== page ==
The Wizard of Oz (1939)
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"Exquisite!" — Cool Cat, Cool Cat Saves the Kids
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This film has been preserved in the National Film Registry in 1989.
The Wizard of Oz is a 1939 musical fantasy film directed by Victor Fleming and based on the 1900 book The Wonderful Wizard of Oz by L. Frank Baum. Starring Judy Garland, the film was hailed as one of the best films ever made. It was MGM's very first family film.
A girl named Dorothy (Garland) gets caught in a tornado and lands in the land of Oz. There, she meets a brainless Scarecrow (Ray Bolger), a heartless Tin Woodman (Jack Haley) and a Cowardly Lion (Bert Lahr). They go on a journey to the Emerald City to meet the Wizard (Frank Morgan) so that Dorothy would go home to Kansas and her friends get what they want.
Why We're Off To See The Wizard
- While various other studios would release fantasy films in the late 30s and early 40s as an attempt to cash in on the success of Disney's Snow White and the Seven Dwarfs, MGM studio head Louis B. Meyer made an economic commitment to the project that was far larger than the revenues he could hope to recoup. His backing helped make The Wizard of Oz a much greater film.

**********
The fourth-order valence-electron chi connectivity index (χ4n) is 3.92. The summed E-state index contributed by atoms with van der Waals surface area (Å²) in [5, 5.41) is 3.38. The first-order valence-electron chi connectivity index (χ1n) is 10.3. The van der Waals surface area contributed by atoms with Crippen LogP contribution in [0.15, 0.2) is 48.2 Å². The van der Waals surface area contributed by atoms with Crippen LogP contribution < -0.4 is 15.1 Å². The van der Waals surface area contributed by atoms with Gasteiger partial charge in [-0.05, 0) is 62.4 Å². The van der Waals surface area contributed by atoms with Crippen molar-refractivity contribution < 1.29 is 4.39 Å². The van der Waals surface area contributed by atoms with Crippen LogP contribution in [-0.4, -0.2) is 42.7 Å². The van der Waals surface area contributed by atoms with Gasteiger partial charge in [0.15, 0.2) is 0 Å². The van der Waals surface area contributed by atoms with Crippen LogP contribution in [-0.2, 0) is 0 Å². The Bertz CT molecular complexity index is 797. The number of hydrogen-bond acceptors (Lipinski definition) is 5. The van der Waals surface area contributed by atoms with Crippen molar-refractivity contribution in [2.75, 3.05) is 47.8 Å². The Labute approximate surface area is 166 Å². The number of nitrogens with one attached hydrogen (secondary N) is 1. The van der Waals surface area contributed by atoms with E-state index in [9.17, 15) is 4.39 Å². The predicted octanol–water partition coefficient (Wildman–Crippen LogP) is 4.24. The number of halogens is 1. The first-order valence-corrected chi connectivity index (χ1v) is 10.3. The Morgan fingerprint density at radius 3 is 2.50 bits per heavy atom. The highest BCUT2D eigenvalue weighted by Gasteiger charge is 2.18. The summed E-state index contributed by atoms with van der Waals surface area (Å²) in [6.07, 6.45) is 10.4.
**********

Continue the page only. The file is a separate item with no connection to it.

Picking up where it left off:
- The story and details behind the film's rather disastrous production are so vast and complex, it was covered in numerous books and documentaries that often go into extensive detail about the many screenwriters, composers, directors, cameramen, and other crew members involved with the film. And yet, despite all of the turmoil, accidents, and changes in the cast and crew, the film still managed to become a groundbreaking hit. The film pushed the limits of technology with special effects and cinematography, gave career-defining roles to its cast members, and introduced several hit songs.
- Scarecrow), Tin Man and Cowardly Lion does have many funny moments, thanks to all three broadway comedians, Ray Bolger, Bert Lahr and Jack Haley.
- The film's allegory of just what the novel and the film adaptation are meant to represent can be interpreted in a number of ways, which just goes to show how skilled Baum was as a writer.
- Some say it's a political allegory about Populism as exemplified by the Greenback and Progressive parties.
- Some say it's an argument against the prevailing monetary policies of Baum's time
- Some say it's the search for psychological unity (with the Scarecrow, Tin Man, and Cowardly Lion representing elements of personality has Dorothy to acquire.
- Various critics have tried to align the MGM version with world events of 1939, finding a political subtext between the Wicked Witch and the benevolent Wizard of Oz, which adds to the film's hidden level of depth beneath its saccharine appearance.